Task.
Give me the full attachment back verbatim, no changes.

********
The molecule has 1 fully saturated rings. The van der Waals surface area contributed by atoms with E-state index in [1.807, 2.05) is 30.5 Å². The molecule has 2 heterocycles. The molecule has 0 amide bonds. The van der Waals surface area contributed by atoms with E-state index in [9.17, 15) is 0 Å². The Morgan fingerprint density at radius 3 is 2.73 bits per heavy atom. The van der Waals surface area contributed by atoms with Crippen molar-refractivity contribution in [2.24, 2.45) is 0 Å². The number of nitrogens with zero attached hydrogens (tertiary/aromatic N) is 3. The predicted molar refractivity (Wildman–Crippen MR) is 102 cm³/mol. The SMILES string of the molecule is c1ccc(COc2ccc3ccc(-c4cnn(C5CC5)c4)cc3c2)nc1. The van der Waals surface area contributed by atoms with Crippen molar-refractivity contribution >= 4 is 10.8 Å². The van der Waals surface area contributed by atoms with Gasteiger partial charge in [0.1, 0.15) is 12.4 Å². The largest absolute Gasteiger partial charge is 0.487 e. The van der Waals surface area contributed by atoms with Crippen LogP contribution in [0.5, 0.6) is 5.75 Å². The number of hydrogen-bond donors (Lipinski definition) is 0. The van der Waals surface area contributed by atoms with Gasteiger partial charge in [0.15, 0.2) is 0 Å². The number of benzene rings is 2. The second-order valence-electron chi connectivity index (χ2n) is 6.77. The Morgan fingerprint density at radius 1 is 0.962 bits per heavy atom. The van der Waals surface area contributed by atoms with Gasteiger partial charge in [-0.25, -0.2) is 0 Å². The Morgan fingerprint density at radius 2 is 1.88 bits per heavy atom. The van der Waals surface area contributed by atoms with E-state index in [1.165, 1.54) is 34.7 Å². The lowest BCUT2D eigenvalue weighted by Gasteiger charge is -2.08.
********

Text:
The molecule has 1 fully saturated rings. The van der Waals surface area contributed by atoms with E-state index in [1.807, 2.05) is 30.5 Å². The molecule has 2 heterocycles. The molecule has 0 amide bonds. The van der Waals surface area contributed by atoms with E-state index in [9.17, 15) is 0 Å². The Morgan fingerprint density at radius 3 is 2.73 bits per heavy atom. The van der Waals surface area contributed by atoms with Crippen molar-refractivity contribution in [2.24, 2.45) is 0 Å². The number of nitrogens with zero attached hydrogens (tertiary/aromatic N) is 3. The predicted molar refractivity (Wildman–Crippen MR) is 102 cm³/mol. The SMILES string of the molecule is c1ccc(COc2ccc3ccc(-c4cnn(C5CC5)c4)cc3c2)nc1. The van der Waals surface area contributed by atoms with Crippen molar-refractivity contribution >= 4 is 10.8 Å². The van der Waals surface area contributed by atoms with Gasteiger partial charge in [0.1, 0.15) is 12.4 Å². The largest absolute Gasteiger partial charge is 0.487 e. The van der Waals surface area contributed by atoms with Crippen LogP contribution in [0.5, 0.6) is 5.75 Å². The number of hydrogen-bond donors (Lipinski definition) is 0. The van der Waals surface area contributed by atoms with Gasteiger partial charge in [0.15, 0.2) is 0 Å². The number of benzene rings is 2. The second-order valence-electron chi connectivity index (χ2n) is 6.77. The Morgan fingerprint density at radius 1 is 0.962 bits per heavy atom. The van der Waals surface area contributed by atoms with Gasteiger partial charge in [-0.25, -0.2) is 0 Å². The Morgan fingerprint density at radius 2 is 1.88 bits per heavy atom. The van der Waals surface area contributed by atoms with E-state index in [1.165, 1.54) is 34.7 Å². The lowest BCUT2D eigenvalue weighted by Gasteiger charge is -2.08.